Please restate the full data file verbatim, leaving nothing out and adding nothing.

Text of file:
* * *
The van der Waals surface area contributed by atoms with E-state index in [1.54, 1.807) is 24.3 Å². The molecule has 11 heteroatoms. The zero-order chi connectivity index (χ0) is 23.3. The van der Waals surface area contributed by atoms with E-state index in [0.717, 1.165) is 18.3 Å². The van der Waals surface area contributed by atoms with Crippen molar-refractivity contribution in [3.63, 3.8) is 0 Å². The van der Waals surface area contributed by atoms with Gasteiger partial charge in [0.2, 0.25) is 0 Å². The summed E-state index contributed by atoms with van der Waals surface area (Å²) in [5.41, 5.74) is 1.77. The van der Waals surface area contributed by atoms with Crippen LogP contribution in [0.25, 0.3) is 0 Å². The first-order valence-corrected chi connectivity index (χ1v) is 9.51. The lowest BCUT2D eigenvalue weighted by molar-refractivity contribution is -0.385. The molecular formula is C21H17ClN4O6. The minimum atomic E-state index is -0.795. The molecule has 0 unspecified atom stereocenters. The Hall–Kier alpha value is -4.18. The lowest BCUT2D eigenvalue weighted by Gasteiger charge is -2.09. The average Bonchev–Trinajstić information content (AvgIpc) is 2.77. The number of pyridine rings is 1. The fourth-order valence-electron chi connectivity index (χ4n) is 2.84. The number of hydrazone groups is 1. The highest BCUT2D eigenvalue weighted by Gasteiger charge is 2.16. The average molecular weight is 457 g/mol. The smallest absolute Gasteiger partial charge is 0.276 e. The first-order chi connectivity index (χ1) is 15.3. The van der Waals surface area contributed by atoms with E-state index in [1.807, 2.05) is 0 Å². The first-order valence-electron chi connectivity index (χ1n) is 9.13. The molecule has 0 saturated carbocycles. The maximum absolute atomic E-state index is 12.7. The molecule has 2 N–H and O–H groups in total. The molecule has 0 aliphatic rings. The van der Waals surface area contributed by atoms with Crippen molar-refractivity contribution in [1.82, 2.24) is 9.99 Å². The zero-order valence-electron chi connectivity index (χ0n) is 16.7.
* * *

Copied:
The van der Waals surface area contributed by atoms with E-state index in [1.54, 1.807) is 24.3 Å². The molecule has 11 heteroatoms. The zero-order chi connectivity index (χ0) is 23.3. The van der Waals surface area contributed by atoms with E-state index in [0.717, 1.165) is 18.3 Å². The van der Waals surface area contributed by atoms with Crippen molar-refractivity contribution in [3.63, 3.8) is 0 Å². The van der Waals surface area contributed by atoms with Gasteiger partial charge in [0.2, 0.25) is 0 Å². The summed E-state index contributed by atoms with van der Waals surface area (Å²) in [5.41, 5.74) is 1.77. The van der Waals surface area contributed by atoms with Crippen LogP contribution in [0.25, 0.3) is 0 Å². The first-order valence-corrected chi connectivity index (χ1v) is 9.51. The lowest BCUT2D eigenvalue weighted by molar-refractivity contribution is -0.385. The molecular formula is C21H17ClN4O6. The minimum atomic E-state index is -0.795. The molecule has 0 unspecified atom stereocenters. The Hall–Kier alpha value is -4.18. The lowest BCUT2D eigenvalue weighted by Gasteiger charge is -2.09. The average Bonchev–Trinajstić information content (AvgIpc) is 2.77. The number of pyridine rings is 1. The fourth-order valence-electron chi connectivity index (χ4n) is 2.84. The number of hydrazone groups is 1. The highest BCUT2D eigenvalue weighted by Gasteiger charge is 2.16. The average molecular weight is 457 g/mol. The smallest absolute Gasteiger partial charge is 0.276 e. The first-order chi connectivity index (χ1) is 15.3. The van der Waals surface area contributed by atoms with E-state index in [1.807, 2.05) is 0 Å². The first-order valence-electron chi connectivity index (χ1n) is 9.13. The molecule has 0 saturated carbocycles. The maximum absolute atomic E-state index is 12.7. The molecule has 2 N–H and O–H groups in total. The molecule has 0 aliphatic rings. The van der Waals surface area contributed by atoms with Crippen molar-refractivity contribution in [1.82, 2.24) is 9.99 Å². The zero-order valence-electron chi connectivity index (χ0n) is 16.7.